What is greywater recycling?
‘Greywater’ refers to all wastewater generated in buildings from streams without fecal contamination – i.e. all streams except for the wastewater from toilets. Greywater recycling, then, refers to the treatment of wastewater from appliances such as showers, baths and sinks, to be re-used and fed back into a property for non-potable purposes such as flushing toilets.
How does a greywater recycling system work?
First, wastewater is collected from appliances and fed into a collection unit (via pumps or gravity). The collection unit removes contaminants using biological, chemical and physical actions.
From here, the wastewater is pumped into a treatment system for ‘ultrafiltration’ which prevents particles, bacteria and viruses from passing through to the next stage of the system.
The treated water is stored in a tank before being pumped out for re-use in toilet flushing or irrigation on-demand (the greywater cannot sit for extended time periods in the tank otherwise it is at risk of becoming contaminated).
What are the business benefits of greywater recycling?
Greywater recycling is most suited to businesses that need a constant supply of water for use in baths, basins and toilets. In this regard, hotels, large offices, residential blocks and leisure centres will find the system particularly attractive.
Greywater can account for 30-50% of the wastewater that is discharged into sewers. While it is likely that treated greywater will not be safe to drink, recycling it can significantly reduce water bills for businesses.
Greywater recycling has been shown to reduce water consumption by up to 40%. According to Thames Water, London is set to suffer from a shortfall of water of 414 million litres a day by 2040, meaning that the cost of water will rise with demand.
Some greywater recycling systems allow businesses to save on water costs without any changes to staff behavior and actions. For instance, the systems can be fitted with built-in telemetry to transmit system data and live diagnostics, giving businesses greater maintenance over their water systems.
Alongside reductions to water footprints, greywater recycling can reduce carbon emissions and energy use – some low-energy systems are capable of produce a cubic metre of of water using just 1.5kw/h energy.
It should also be noted that greywater recycling systems will compliment other on-site sustainability solutions and can increase credits for companies attempting to secure BREEAM or LEED building standards.
How much does a greywater recycling system cost?
There is no single figure for the installation costs of a rainwater harvesting system – it will fluctuate based on the size of the system and whether it is being retrofitted into existing infrastructure.
Payback on a greywater recycling system generally ranges from 2.5 to five years, based on whether the system is ‘on-demand’ or ‘batch’. A batch system uses a low-pressure filtration method which has lower energy consumption, but more space is required for the tanks. An on-demand system is smaller and takes a high-pressure approach to deliver rapid ultrafiltration. Installation costs are lower, giving a faster return on investment.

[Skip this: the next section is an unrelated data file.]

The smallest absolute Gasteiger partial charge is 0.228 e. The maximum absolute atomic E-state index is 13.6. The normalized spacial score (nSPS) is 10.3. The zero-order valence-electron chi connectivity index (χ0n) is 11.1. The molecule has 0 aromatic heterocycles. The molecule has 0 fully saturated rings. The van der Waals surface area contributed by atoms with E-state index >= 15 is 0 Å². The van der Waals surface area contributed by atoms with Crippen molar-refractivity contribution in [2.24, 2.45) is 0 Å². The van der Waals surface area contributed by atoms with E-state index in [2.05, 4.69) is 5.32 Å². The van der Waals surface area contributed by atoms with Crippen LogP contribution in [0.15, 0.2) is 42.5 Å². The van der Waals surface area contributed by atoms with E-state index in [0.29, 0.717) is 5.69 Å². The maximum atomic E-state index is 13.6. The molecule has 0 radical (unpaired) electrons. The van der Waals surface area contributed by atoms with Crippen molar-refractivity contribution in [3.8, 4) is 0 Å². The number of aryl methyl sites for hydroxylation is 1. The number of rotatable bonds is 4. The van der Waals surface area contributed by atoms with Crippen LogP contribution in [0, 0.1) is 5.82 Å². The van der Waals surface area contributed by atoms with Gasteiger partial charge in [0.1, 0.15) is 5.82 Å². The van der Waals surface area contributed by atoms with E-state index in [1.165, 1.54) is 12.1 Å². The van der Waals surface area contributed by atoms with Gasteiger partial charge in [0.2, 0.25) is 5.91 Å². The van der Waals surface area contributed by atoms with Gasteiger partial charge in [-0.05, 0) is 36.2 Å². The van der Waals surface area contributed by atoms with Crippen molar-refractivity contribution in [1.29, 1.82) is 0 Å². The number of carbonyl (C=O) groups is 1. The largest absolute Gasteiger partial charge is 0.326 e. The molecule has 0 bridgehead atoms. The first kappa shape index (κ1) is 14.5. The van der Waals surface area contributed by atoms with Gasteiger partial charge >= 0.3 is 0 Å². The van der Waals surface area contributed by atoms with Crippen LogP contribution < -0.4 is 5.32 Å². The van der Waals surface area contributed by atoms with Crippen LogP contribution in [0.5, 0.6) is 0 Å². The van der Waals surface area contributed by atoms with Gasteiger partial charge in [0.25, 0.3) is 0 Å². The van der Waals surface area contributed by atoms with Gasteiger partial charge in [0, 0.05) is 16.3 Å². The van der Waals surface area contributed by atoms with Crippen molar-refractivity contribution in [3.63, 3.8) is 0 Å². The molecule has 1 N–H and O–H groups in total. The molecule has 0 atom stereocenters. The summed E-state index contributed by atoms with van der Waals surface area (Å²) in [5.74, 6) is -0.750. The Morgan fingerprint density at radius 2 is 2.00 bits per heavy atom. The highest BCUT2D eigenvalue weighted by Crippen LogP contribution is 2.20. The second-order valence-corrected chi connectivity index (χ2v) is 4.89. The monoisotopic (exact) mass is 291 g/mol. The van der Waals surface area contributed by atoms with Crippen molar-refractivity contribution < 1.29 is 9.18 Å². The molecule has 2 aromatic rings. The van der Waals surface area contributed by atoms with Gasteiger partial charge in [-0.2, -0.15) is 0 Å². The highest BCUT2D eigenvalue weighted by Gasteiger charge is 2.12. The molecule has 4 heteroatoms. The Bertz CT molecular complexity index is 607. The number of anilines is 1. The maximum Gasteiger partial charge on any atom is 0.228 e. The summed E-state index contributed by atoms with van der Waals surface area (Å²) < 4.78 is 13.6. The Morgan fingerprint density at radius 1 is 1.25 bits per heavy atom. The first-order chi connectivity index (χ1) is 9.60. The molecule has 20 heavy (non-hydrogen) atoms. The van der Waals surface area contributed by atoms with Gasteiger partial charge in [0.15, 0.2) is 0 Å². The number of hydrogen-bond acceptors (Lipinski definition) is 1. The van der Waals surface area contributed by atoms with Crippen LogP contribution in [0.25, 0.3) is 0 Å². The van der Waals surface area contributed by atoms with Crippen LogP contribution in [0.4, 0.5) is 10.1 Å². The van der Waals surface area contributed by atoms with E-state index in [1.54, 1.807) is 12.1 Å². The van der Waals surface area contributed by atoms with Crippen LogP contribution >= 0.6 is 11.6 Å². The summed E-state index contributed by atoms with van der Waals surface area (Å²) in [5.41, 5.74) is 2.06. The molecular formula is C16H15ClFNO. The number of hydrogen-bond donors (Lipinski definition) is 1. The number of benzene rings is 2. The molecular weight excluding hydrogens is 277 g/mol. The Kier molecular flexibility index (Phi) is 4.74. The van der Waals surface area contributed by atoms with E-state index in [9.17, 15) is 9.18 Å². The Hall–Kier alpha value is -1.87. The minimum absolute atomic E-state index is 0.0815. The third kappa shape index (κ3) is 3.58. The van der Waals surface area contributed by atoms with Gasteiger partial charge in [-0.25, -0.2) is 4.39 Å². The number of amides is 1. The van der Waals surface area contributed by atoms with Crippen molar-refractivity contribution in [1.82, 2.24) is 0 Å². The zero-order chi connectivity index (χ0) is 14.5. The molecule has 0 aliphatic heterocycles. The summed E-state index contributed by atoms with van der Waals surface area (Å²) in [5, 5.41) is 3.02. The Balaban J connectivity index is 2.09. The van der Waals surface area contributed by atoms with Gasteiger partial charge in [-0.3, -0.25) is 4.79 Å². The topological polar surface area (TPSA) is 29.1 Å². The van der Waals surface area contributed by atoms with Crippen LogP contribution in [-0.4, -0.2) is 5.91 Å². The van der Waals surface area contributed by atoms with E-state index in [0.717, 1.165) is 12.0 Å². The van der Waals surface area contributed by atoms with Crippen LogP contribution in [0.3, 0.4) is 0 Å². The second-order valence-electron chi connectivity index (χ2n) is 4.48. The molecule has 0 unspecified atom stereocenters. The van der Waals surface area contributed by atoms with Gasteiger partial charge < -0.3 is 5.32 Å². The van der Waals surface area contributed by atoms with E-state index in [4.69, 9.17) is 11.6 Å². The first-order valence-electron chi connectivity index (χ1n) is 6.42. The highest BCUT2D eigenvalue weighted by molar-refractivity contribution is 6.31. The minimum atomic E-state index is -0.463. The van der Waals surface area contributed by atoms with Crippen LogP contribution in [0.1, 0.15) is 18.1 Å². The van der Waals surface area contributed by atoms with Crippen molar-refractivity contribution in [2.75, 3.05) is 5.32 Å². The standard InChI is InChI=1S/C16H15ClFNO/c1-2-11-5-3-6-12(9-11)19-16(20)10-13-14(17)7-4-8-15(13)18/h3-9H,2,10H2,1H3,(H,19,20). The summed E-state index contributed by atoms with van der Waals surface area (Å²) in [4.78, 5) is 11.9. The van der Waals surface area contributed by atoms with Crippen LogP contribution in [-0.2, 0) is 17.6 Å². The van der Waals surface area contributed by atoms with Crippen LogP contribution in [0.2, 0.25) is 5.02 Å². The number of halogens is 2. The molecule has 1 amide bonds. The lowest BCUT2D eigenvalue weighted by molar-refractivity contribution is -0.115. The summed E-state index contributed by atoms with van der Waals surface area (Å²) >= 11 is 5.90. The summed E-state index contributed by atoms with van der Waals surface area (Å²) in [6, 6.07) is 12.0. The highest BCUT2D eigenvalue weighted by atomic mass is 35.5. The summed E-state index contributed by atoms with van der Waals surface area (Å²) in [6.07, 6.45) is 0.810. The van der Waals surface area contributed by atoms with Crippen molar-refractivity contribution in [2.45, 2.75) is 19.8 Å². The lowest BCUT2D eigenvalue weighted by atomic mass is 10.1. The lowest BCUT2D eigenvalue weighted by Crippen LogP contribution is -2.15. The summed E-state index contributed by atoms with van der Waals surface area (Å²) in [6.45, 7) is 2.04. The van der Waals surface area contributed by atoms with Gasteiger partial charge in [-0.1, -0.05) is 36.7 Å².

It should also be noted that businesses that install greywater recycling systems are also eligible for the Enhanced Capital Allowance (ECA) initiative to reduce upfront expenditure. ECA allows business to claim a tax relief for the first year of investment. For water recycling projects, ECA covers 100% of the first-year allowance of investments, writing the project off against taxable profits.
What are the key business requirements when intalling a greywater recycling system?
Ideally, greywater recycling systems should be designed as a building specification prior to the construction of the building. Specific pipework and the need for space for the filtration and storage tanks makes retrofitting a costly undertaking.
Installations are usually managed by a dedicated technical account manager from an installer, who will provide site-specific advice to the business once completed. Once in place, greywater recycling systems will require annual inspections and are low-maintenance.
A system with built-in telemetry will gather real-time data for the system, so businesses can be preventive to any issues and manage the system more thoroughly. Some online platforms – such as Waterline – will run reports on the performance of the system. Businesses can used these platforms to verify water savings.
How does greywater recycling differ from other water re-use systems?
Greywater recycling systems utilise the wastewater from internal appliances in a building. This excludes wastewater contaminated through toilet discharges, which can be treated through blackwater systems. Greywater is easier to treat compared to blackwater because no faecal matter can leak harmful pathogens into the water.
Greywater recycling is different to rainwater harvesting, which collects rainwater as an alternative source of water. Greywater recycling systems usually have a quicker return on investment than rainwater recycling systems, and benefit from not depending on weather circumstances. While rainwater harvesting can reduce water consumption by around 30%, it is estimated that greywater recycling systems can deliver up to 40% in water savings.